I too have had black eyes and big bumps on my head. Some were due to seizures but others were do to me being the accident looking for a place to happen. If it would make you feel more protected and you would be comfortable wearing one then by all means get one. When I was younger is when I had convulsions and they were not pretty. I have been blessed a lot since I have not had a convulsive seizure since 72 or 73. I still have seuzures but the ones I have today are nothing compared to the ones I had back then. In a couple of mine I was on a asphalt basket ball court going up for a lay up and I hit the asphalt with my head first. I had a nice little scar in my eyebrow. No stitches were needed. In another one I was stepping up onto the curb when I had one and the other eye hit the curb. A scar near thet eyebrow but that one needed stiches. Needless to say back then they didn't have helmets like they do now.

I can say I have laughed at what some people today think about all kinds of issues. They all should have lived back in my days when there were no computers video gaves heaven forbid I-pads or smart phones. # channels on TV all the alphabet chanels and then PBS was a new one and it came in in he 1960's, No central heat and air, high school kids had used cars that could be fixed in the garague or while it sets under a tree. You probably heard of a shade tree mechanic. Yup I was one and over hauled my mothers chrysler windsor. Back then we actually looked at the stars. Phones were rotory dials. Kids  today would not know about a party line phone. They would say it is a phone to use when trying to set up a party or a number to call to find out where a party is. Bothe of those would be wrong'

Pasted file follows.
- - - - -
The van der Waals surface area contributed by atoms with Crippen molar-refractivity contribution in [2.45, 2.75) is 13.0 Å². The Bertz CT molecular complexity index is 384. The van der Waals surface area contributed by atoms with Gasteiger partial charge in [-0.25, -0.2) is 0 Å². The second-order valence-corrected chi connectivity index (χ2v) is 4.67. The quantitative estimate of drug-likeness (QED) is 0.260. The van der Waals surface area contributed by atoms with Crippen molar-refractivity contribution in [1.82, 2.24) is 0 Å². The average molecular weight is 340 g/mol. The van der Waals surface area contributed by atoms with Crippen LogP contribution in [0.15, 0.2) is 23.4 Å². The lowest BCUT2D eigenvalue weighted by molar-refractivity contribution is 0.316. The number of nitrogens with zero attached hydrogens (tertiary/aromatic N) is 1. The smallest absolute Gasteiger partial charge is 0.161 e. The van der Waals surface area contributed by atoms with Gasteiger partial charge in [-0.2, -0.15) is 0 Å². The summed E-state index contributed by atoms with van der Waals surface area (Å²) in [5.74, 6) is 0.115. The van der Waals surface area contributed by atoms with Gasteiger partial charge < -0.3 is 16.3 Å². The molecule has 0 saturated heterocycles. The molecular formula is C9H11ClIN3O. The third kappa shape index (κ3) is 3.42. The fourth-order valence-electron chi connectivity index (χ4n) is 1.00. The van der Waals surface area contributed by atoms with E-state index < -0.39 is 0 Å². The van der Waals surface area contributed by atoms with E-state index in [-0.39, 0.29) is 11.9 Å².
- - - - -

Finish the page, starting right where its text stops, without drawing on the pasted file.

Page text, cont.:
Get the helmet is you want to and think it will keep you from hurting yourself. You might also check with your neuro to see if yoru medication need to be upped or another medication can be added which will make the medication work better.

Hope this helps.

Joe

Filtered HTML

  • Web page addresses and e-mail addresses turn into links automatically.
  • Allowed HTML tags: <a> <em> <strong> <cite> <blockquote> <code> <ul> <ol> <li> <dl> <dt> <dd>
  • Lines and paragraphs break automatically.

Plain text

  • No HTML tags allowed.
  • Web page addresses and e-mail addresses turn into links automatically.
  • Lines and paragraphs break automatically.
Type the characters you see in this picture. (verify using audio)
Type the characters you see in the picture above; if you can't read them, submit the form and a new image will be generated. Not case sensitive.